• If the OR query you presented is the one that produces the correct results, then the UNION ALL query is simply wrong. It is not a genuine alternative. Happily, the OR query appears to have a pretty efficient query plan, and it performs better in your tests as well. I don't see why there would be any uncertainty about which to choose. – John Bollinger Jun 9 '16 at 15:37
  • You know what?! there is a uncertainty because Gordon (a perfect person in database subjects) suggests me to use UNION instead of OR ..! Still are you believe I should use OR ? :-) – Martin AJ Jun 9 '16 at 15:40
  • @Stack, Gordon is very knowledgeable, but in the answer you linked he suggests that you try a UNION subquery to see whether it is faster. He does not assert that the UNION will be faster. In effect, he is saying exactly the same thing I have done: rely on performance testing. – John Bollinger Jun 9 '16 at 15:47

index_merge, as the name suggests, combines the primary keys of two indexes using the Sort Merge Join or Sort Merge Union for AND and OR conditions, appropriately, and then looks up the rest of the values in the table by PK.

For this to work, conditions on both indexes should be so that each index would yield primary keys in order (your conditions are).

You can find the strict definition of the conditions in the docs, but in a nutshell, you should filter by all parts of the index with an equality condition, plus possibly <, =, or > on the PK.

If you have an index on (col1, col2, col3), this should be col1 = :val1 AND col2 = :val2 AND col3 = :val3 [ AND id > :id ] (the part in the square brackets is not necessary).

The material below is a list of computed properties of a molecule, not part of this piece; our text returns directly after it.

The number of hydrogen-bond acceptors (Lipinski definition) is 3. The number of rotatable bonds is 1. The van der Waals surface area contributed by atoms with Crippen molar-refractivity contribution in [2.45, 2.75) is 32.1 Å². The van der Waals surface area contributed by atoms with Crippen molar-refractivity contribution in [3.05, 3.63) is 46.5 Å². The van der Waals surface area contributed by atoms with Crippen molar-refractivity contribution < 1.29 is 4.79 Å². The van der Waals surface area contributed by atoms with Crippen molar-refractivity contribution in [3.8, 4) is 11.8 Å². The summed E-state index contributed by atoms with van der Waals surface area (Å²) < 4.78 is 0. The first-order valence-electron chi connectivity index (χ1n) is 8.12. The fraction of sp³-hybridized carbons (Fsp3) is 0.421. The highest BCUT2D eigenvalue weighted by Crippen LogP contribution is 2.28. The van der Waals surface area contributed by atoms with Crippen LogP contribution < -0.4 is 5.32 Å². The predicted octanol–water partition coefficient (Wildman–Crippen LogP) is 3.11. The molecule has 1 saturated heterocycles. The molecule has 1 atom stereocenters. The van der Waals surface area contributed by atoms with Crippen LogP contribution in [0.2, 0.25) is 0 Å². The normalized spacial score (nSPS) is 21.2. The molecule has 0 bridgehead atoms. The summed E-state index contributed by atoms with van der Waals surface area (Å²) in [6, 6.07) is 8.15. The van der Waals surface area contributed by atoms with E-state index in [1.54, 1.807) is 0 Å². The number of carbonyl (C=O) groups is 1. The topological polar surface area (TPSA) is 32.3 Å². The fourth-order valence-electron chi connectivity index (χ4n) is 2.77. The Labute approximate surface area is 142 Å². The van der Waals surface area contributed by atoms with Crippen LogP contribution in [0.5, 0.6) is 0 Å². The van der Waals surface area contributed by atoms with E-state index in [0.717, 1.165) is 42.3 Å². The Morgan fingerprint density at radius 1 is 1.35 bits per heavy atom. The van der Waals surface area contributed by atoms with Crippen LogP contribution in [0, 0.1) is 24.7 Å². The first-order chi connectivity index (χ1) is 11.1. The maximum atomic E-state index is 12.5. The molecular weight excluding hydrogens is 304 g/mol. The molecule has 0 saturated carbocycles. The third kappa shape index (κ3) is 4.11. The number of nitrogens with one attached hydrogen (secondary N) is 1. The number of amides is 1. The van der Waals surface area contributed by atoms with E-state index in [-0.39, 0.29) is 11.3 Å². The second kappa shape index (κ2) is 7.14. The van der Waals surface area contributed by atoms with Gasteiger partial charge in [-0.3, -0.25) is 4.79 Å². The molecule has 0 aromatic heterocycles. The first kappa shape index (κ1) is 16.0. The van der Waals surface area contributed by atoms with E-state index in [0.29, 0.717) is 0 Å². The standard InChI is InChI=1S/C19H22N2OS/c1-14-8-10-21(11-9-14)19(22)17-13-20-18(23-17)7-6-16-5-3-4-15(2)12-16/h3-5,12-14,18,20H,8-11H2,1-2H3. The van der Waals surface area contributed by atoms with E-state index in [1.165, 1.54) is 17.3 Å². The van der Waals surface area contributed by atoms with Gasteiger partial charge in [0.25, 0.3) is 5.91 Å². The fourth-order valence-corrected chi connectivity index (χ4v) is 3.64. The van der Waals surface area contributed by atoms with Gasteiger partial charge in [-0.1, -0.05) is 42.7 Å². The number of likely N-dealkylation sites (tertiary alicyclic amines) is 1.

The following conditions won't work:

col1 = :val1 -- you omit col2 and col3

col1 = :val1 AND col2 = :val2 AND col3 > :val3 -- you can only use equality on key parts

As a free side effect, your output is sorted by id.

You could achieve the similar results using this:

FROM    (
        SELECT  5204 id
        UNION ALL
        SELECT  id
        FROM    mytable
        WHERE   seen = 3
                AND id <> 5204
        ) q
JOIN    mytable m
ON      m.id = q.id

, except that in earlier versions of MySQL the derived table would have to be materialized which would definitely make the query performance worse, and your results would not have been ordered by id anymore.

In short, if your query allows index_merge(union), go for it.

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    Nice explanations ..! upvote. Just may you please tell me when exactly index_merge happens? When a part of conditions is PK ? – Martin AJ Jun 9 '16 at 17:11
  • +1 .. Just are you sure? I guess this query . . . WHERE col1 = :val1 would make benefit of this index (col1, col2, col3) .. Because col1 is the first one of that index. – Shafizadeh Jun 9 '16 at 17:42
  • @Shafizadeh: not in an index_merge, it won't. The PK does not come out sorted with this condition. – Quassnoi Jun 9 '16 at 17:48
  • @Quassnoi I see. Do you mean just single column index (not multiple column index) will be used in index_merge ? – Shafizadeh Jun 9 '16 at 17:53
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    @Shafizadeh: no it's not fine. You can only use ranged conditions on the PK for the condition to be eligible for index_merge. The link you provided does not cover index_merge. The index can be used for range access indeed, it's just that range access won't return tuples in PK order. There is a link to the docs in my answer, please feel free to have a read. – Quassnoi Jun 9 '16 at 18:19

The answer is contained in your question. The EXPLAIN output for OR says Using union(PRIMARY, seen) - that means that the index_merge optimization is being used and the query is actually executed by unioning results from the two indexes.

So MySQL can use index in some cases and it does in this one. But the index_merge is not always available or is not used because the statistics of the indexes say it won't be worth it. In those cases OR may be a lot slower than UNION (or not, you need to always check both versions if you are not sure).

In your test you "got lucky" and MySQL did the right optimization for you automatically. It is not always so.